What I’ve found: studying a psychology degree at University of Brighton
I’m Sheriza DMello and I’m studying a Psychology BSc degree. Here I’m going to tell my experience – from lectures and research to gaining independence, employability skills, making friends and exploring this wonderful city!
I study my passion at uni
If it’s any consolation to anyone that hasn’t made up their mind, I was unsure of what I wanted to pursue for the longest time. I took an unconventional route, doing a foundation year in social sciences after completing my iGCSEs in the UAE. I chose psychology on a whim, with no prior knowledge of the subject. I knew I felt strongly about social issues, and how to improve the wellbeing of marginalised individuals. Having looked further into the modules and content of the course, I felt assured I would be studying topics I was passionate about.
I’m excited by uni research
The great thing about psychology is that it’s broad, and you get to choose what area to specialise later. I also joined a few online events, where I recall learning about the different campuses and facilities. I’ve had many moments where I’m sitting in a lecture, and I think there’s nothing else I can see myself doing. We once had a lecturer talk about ethnographic research they conducted, and I felt a sense of excitement. I’ve even started to fantasise about what my name would look like referenced in a research paper.
I’m becoming an independent learner
University has been more independent than college, as your point of contact with lecturers is less and lecture halls are quite large in comparison. It can be an adjustment at first, but seminars and office hour sessions can help ground you. One of the challenges I faced was keeping up with the readings, due to the volume and its academic language. To manage readings, I started to take notes of important information and the pre-seminar tasks to help create a goal as I was reading. The great thing about the University of Brighton is the dedication to accessibility- there are a variety of resources that explain services, alternate mediums for readings and learning support plans.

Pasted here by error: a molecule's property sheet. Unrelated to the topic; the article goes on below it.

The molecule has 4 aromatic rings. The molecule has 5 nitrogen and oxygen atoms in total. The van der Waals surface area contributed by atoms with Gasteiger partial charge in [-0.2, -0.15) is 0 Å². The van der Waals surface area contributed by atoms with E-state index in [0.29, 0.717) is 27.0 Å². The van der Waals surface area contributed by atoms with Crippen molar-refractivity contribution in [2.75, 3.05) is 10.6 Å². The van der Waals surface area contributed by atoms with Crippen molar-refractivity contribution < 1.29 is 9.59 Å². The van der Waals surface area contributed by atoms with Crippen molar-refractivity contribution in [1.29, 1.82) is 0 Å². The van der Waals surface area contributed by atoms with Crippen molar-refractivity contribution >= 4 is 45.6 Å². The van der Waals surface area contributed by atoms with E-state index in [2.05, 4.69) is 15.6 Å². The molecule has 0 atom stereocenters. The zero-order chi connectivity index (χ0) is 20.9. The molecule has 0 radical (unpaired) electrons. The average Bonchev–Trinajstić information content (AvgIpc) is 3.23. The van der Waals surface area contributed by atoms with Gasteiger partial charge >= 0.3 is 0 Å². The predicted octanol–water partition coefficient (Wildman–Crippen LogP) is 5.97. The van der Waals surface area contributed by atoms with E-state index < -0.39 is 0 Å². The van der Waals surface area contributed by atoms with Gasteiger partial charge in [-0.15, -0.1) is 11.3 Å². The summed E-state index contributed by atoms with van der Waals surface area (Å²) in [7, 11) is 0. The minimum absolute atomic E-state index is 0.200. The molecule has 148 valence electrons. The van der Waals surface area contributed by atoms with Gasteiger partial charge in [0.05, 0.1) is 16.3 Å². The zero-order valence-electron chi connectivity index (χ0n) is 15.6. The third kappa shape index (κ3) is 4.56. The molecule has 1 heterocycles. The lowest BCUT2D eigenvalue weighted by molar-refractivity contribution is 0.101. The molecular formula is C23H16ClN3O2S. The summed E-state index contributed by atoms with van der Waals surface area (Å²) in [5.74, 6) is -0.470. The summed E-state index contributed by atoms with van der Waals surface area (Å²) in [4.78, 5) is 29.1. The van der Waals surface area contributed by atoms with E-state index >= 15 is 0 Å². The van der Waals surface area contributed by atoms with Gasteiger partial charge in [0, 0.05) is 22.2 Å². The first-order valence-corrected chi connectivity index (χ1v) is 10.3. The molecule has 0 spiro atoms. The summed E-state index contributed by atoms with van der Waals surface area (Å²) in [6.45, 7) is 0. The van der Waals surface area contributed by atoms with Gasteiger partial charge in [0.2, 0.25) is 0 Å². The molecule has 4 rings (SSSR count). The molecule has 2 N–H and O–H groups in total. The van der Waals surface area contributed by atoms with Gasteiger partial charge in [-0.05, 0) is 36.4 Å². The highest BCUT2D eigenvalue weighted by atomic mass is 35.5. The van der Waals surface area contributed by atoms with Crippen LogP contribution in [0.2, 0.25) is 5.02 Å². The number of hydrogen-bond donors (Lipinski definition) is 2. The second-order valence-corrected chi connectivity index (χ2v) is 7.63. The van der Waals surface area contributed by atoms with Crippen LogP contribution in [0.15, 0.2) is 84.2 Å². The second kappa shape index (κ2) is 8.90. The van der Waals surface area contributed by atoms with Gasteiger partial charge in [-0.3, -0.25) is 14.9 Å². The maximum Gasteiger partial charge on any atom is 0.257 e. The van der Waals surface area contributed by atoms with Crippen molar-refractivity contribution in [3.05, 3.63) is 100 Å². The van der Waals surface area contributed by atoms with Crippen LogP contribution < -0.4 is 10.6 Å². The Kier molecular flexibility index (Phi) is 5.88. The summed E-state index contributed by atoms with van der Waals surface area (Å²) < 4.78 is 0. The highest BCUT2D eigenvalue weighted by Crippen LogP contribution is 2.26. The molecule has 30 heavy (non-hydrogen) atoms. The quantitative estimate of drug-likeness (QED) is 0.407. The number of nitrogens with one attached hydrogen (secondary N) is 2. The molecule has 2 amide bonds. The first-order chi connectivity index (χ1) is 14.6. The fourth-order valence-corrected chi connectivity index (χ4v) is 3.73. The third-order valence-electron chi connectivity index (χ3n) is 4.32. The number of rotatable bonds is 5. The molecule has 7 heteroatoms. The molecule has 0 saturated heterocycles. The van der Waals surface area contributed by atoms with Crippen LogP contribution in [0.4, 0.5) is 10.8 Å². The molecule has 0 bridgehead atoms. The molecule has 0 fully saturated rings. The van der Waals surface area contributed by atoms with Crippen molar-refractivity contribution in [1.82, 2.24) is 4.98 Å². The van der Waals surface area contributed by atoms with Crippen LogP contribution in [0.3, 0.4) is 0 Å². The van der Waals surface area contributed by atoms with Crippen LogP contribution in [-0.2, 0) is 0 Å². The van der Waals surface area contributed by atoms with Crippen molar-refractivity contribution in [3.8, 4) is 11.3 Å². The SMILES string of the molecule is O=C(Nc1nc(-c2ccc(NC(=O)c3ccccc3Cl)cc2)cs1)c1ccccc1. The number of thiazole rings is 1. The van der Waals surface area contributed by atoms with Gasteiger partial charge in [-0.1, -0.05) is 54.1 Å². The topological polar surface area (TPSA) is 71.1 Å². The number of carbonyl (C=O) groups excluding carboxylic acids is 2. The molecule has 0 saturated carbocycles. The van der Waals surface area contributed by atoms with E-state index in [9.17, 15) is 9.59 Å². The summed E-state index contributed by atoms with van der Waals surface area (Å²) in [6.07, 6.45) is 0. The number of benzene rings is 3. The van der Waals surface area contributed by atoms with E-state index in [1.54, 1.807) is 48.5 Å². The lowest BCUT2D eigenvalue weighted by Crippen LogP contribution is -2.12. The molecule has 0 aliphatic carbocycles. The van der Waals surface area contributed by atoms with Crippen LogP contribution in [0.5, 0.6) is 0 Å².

I’m gaining skills at uni
So far, my course has taught me employability skills of ethics, presentation skills, and academic writing. One module, Contemporary Social Inequalities, is assessed through a presentation, which gives people who don’t prefer written assessments to shine. The university also has CareersConnect, which is an incredible tool for accredited placement opportunities which I plan on using soon. I did some volunteer work at Oxfam, which I would highly recommend because it’s such a positive and fun work environment.
I feel more at home in Brighton
Living independently has been a great experience. It feels like I am getting to know myself better and hone my skills, especially when I travel on my own or cook for myself. Sometimes it requires a lot of patience and the ability to reach out and ask for help. As an international student, my support system is abroad, and it can feel alienating, but finding friends that are likeminded has helped me make the UK feel like home.
I adore everything about the city of Brighton
It’s a really great place to live and study. Personally, I love window shopping around The Lanes whenever I can, peering into the lives left at the antique stores. Everyday feels like a little adventure because you have no idea what or who you’ll come across. It has this vibrancy and character, and there’s something for everyone.